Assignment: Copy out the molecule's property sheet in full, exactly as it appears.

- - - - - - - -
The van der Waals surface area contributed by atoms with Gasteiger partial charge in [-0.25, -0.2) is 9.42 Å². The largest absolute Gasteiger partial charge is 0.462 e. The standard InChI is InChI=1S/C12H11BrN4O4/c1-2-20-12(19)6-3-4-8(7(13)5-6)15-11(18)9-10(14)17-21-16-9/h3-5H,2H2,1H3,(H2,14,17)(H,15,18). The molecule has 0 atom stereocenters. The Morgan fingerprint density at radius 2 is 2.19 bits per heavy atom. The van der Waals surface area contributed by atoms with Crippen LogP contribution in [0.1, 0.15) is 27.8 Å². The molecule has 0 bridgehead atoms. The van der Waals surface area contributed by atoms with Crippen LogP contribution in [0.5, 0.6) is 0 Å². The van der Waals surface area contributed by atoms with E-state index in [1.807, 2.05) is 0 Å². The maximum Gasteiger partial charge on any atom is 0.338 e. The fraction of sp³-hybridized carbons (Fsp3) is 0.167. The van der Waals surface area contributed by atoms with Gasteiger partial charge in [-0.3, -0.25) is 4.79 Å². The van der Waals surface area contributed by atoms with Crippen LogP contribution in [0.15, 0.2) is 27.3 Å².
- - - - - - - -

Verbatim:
The van der Waals surface area contributed by atoms with Gasteiger partial charge in [-0.25, -0.2) is 9.42 Å². The largest absolute Gasteiger partial charge is 0.462 e. The standard InChI is InChI=1S/C12H11BrN4O4/c1-2-20-12(19)6-3-4-8(7(13)5-6)15-11(18)9-10(14)17-21-16-9/h3-5H,2H2,1H3,(H2,14,17)(H,15,18). The molecule has 0 atom stereocenters. The Morgan fingerprint density at radius 2 is 2.19 bits per heavy atom. The van der Waals surface area contributed by atoms with Crippen LogP contribution in [0.1, 0.15) is 27.8 Å². The molecule has 0 bridgehead atoms. The van der Waals surface area contributed by atoms with Crippen LogP contribution in [0.5, 0.6) is 0 Å². The van der Waals surface area contributed by atoms with E-state index in [1.807, 2.05) is 0 Å². The maximum Gasteiger partial charge on any atom is 0.338 e. The fraction of sp³-hybridized carbons (Fsp3) is 0.167. The van der Waals surface area contributed by atoms with Gasteiger partial charge in [-0.3, -0.25) is 4.79 Å². The van der Waals surface area contributed by atoms with Crippen LogP contribution in [0.15, 0.2) is 27.3 Å².